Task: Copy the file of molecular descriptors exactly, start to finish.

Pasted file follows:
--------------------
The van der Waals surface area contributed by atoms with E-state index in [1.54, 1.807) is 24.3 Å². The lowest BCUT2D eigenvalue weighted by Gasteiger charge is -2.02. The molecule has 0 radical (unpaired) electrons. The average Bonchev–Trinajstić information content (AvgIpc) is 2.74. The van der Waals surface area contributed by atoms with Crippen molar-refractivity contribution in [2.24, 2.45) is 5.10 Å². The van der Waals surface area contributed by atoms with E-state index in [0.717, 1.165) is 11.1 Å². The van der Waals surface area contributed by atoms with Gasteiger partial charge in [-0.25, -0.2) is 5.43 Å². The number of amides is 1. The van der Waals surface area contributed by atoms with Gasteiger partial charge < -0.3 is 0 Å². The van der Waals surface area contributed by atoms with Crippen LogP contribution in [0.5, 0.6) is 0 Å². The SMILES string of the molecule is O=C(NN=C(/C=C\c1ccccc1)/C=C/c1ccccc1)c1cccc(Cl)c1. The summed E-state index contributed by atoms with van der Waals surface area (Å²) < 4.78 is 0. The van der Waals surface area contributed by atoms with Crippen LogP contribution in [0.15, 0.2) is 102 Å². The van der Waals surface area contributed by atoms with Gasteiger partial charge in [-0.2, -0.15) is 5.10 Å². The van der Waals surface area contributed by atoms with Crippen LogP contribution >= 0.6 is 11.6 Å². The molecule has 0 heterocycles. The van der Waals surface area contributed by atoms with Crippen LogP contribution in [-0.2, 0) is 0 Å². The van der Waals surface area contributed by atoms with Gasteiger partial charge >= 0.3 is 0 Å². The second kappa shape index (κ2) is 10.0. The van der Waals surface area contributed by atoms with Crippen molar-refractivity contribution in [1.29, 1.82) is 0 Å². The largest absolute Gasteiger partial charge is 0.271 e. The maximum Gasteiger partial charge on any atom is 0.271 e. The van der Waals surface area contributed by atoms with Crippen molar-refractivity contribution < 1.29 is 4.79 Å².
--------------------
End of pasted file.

The van der Waals surface area contributed by atoms with E-state index in [1.54, 1.807) is 24.3 Å². The lowest BCUT2D eigenvalue weighted by Gasteiger charge is -2.02. The molecule has 0 radical (unpaired) electrons. The average Bonchev–Trinajstić information content (AvgIpc) is 2.74. The van der Waals surface area contributed by atoms with Crippen molar-refractivity contribution in [2.24, 2.45) is 5.10 Å². The van der Waals surface area contributed by atoms with E-state index in [0.717, 1.165) is 11.1 Å². The van der Waals surface area contributed by atoms with Gasteiger partial charge in [-0.25, -0.2) is 5.43 Å². The number of amides is 1. The van der Waals surface area contributed by atoms with Gasteiger partial charge < -0.3 is 0 Å². The van der Waals surface area contributed by atoms with Crippen LogP contribution in [0.5, 0.6) is 0 Å². The SMILES string of the molecule is O=C(NN=C(/C=C\c1ccccc1)/C=C/c1ccccc1)c1cccc(Cl)c1. The summed E-state index contributed by atoms with van der Waals surface area (Å²) < 4.78 is 0. The van der Waals surface area contributed by atoms with Crippen LogP contribution in [0.15, 0.2) is 102 Å². The van der Waals surface area contributed by atoms with Gasteiger partial charge in [-0.2, -0.15) is 5.10 Å². The van der Waals surface area contributed by atoms with Crippen LogP contribution >= 0.6 is 11.6 Å². The molecule has 0 heterocycles. The van der Waals surface area contributed by atoms with Crippen LogP contribution in [-0.2, 0) is 0 Å². The van der Waals surface area contributed by atoms with Gasteiger partial charge >= 0.3 is 0 Å². The second kappa shape index (κ2) is 10.0. The van der Waals surface area contributed by atoms with Crippen molar-refractivity contribution in [1.29, 1.82) is 0 Å². The largest absolute Gasteiger partial charge is 0.271 e. The maximum Gasteiger partial charge on any atom is 0.271 e. The van der Waals surface area contributed by atoms with Crippen molar-refractivity contribution < 1.29 is 4.79 Å².